A “stroke team” was identified to provide support to the Emergency Department (ED) for rapid evaluation of all acute stroke patients. The team’s purpose was to speed the evaluation and treatment of the stroke patient, reduce the time spent in the emergency area, and evaluate the patient for eligibility to enroll in an experimental study protocol. This team included an emergency medicine physician, neurologist, stroke nurse, pharmacist, CT scan staff, laboratory phlebotomists, and IV therapists. When a patient with a probable stroke arrived or was en route to the ED, a pager dedicated to acute stroke, carried by the stroke nurse, was called by the ED staff. An evaluation over the phone or in person was completed quickly, and members of the stroke team were contacted as needed.
A multidisciplinary team was developed to monitor patient care and the progress of the patient and to help move the patient through the hospital stay in an efficient manner. This team comprised nurses; physical, occupational, and speech therapists; a social worker; a discharge coordinator; and a rehabilitation admission coordinator. Weekly multidisciplinary team conferences were held in the stroke unit. Daily consultations with individuals on the team were held as needed. Early involvement of the patient and family in discharge planning was a key component.
Development of Critical Path and Standing Orders for Stroke
To encourage a more consistent approach to the diagnosis and care of the acute stroke patient, the Medical Director developed acute stroke standing orders (Fig 1⇓). These orders were first approved by the Neurology Section and Department of Medicine at the hospital and then introduced to the ED and the stroke unit. The orders were designed to aid the admitting physician to order all likely tests, procedures, and therapies for the acute stroke patient on the first day of hospitalization. It was recognized that specific recommendations regarding blood pressure management, anticoagulation therapy, and diagnostic studies would be difficult (and likely controversial) given the state of scientific knowledge regarding the care of acute stroke. The American Heart Association has subsequently published guidelines for the care of the acute stroke patient2 with recommendations regarding management. Our acute stroke standing orders preceded these guidelines but gave the admitting physician an opportunity to consider such issues as diet consistency, temperature treatment, and blood pressure management without explicit recommendations. A newer version of our acute stroke standing orders is presented in Fig 2⇓. We have again avoided explicit recommendations due to the resistance of the medical staff (primarily neurologists).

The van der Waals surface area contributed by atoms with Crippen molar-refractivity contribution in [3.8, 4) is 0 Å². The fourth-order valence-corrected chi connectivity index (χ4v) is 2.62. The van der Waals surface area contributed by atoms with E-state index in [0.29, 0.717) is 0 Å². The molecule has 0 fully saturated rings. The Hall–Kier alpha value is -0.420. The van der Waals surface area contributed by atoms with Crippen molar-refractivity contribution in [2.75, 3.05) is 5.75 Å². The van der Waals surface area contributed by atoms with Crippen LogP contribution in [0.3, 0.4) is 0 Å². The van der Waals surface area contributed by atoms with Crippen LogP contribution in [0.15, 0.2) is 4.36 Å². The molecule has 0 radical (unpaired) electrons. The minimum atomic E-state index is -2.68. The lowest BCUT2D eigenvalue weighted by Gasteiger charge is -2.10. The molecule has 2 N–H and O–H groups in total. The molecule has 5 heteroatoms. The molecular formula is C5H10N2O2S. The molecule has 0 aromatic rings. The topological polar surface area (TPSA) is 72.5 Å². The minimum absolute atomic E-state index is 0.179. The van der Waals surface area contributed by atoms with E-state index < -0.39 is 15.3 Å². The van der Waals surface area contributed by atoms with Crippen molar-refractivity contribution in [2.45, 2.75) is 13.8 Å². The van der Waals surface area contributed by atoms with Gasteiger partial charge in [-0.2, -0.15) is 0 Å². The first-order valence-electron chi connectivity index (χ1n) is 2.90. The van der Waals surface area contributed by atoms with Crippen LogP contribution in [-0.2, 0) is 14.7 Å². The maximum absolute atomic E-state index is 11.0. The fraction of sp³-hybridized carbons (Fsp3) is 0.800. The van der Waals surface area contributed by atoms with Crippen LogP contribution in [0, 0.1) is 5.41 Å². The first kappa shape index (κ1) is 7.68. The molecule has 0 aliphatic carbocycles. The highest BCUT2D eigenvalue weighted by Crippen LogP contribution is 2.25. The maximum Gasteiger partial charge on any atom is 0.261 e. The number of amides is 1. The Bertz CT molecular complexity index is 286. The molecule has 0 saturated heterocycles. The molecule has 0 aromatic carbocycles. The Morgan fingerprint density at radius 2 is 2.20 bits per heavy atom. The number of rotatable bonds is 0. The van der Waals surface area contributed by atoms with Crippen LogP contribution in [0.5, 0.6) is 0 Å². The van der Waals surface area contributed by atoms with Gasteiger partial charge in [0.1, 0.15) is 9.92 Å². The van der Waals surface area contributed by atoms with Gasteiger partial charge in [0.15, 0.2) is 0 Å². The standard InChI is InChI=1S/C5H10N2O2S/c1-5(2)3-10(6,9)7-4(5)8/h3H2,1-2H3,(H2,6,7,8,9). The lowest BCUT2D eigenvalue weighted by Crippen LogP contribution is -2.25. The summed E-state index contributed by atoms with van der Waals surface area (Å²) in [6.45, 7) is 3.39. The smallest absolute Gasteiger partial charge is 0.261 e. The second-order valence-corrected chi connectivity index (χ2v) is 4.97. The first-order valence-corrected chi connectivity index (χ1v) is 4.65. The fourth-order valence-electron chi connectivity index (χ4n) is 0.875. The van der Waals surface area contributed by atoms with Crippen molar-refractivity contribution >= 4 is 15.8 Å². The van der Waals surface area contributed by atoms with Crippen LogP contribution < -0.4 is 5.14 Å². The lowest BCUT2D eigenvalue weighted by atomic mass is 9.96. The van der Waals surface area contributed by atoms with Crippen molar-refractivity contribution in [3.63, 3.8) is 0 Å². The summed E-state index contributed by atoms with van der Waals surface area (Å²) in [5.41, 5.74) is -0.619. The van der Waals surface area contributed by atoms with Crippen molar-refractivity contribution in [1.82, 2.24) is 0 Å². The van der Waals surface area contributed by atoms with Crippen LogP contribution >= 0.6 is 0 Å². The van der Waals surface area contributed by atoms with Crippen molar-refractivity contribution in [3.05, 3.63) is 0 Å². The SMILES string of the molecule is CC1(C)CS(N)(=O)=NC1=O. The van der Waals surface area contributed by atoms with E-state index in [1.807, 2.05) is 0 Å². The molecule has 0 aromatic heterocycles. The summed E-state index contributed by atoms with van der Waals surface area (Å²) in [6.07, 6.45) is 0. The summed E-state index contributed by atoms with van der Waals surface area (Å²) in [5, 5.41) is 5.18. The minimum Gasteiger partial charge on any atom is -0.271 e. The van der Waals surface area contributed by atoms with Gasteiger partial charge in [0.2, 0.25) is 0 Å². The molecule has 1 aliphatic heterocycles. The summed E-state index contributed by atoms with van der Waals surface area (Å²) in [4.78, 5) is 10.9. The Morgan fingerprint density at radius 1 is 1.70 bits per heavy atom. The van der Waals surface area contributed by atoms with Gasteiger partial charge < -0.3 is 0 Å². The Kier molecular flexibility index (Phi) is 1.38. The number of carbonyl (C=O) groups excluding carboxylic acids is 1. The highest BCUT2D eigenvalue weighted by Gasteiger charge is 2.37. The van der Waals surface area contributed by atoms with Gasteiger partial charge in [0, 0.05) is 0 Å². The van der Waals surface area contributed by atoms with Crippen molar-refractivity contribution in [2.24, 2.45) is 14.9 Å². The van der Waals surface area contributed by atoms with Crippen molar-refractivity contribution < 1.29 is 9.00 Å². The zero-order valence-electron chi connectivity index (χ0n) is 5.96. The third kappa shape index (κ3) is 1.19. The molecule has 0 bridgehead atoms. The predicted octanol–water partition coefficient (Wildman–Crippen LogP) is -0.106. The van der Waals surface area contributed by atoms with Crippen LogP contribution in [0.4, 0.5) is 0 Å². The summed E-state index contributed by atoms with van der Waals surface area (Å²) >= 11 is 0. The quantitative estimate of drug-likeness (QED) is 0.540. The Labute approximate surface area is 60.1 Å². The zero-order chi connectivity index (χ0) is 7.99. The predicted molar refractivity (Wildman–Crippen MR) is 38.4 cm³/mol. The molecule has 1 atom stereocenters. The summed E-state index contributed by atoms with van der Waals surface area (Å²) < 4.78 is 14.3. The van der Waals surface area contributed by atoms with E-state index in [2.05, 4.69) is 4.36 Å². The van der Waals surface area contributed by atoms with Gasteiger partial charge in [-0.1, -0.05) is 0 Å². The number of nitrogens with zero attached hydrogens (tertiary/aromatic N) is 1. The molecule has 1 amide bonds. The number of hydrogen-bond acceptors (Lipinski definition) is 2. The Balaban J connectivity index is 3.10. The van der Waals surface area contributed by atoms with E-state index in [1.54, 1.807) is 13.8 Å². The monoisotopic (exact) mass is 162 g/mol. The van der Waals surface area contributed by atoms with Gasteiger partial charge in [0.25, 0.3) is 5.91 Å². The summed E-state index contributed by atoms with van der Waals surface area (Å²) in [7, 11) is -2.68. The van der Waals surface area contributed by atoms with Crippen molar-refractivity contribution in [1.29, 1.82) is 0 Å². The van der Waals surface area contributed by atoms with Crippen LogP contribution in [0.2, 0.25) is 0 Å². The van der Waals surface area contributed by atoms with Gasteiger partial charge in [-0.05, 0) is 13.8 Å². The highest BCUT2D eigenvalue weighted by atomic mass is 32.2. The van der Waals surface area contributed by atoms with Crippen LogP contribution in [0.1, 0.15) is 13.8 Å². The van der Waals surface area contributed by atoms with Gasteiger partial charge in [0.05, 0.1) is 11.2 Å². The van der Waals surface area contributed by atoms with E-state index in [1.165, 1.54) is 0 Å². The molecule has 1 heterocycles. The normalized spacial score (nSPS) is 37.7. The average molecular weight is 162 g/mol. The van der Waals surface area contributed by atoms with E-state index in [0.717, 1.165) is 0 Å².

With the stroke standing orders used as a guideline, a critical path care plan was designed (Fig 3⇓). The nursing staff served as coordinators of the care plan, which was reviewed with the multidisciplinary team. The critical path is a tool to monitor and document the progress of patients as they move through the short-term-care setting and are discharged to home, short-term rehabilitation, or subacute levels of care.
Our acute stroke unit opened in September 1990. The next 6 months were devoted to the establishment of the multidisciplinary team, standing orders, care plans, and experimental protocols.
We conducted a retrospective cost analysis of all Medicare patients from December 1990 to December 1994 whose diagnosis fell into diagnosis-related group (DRG) 14 (Specific Cerebrovascular Disorders Except Transient Ischemic Attack). We included an analysis of length of stay (LOS) and patient destination after discharge from the acute stroke unit. The total number of patients with this DRG was 414. Fig 4⇓ shows the hospital charges and LOS for these patients from December 1990 to December 1994.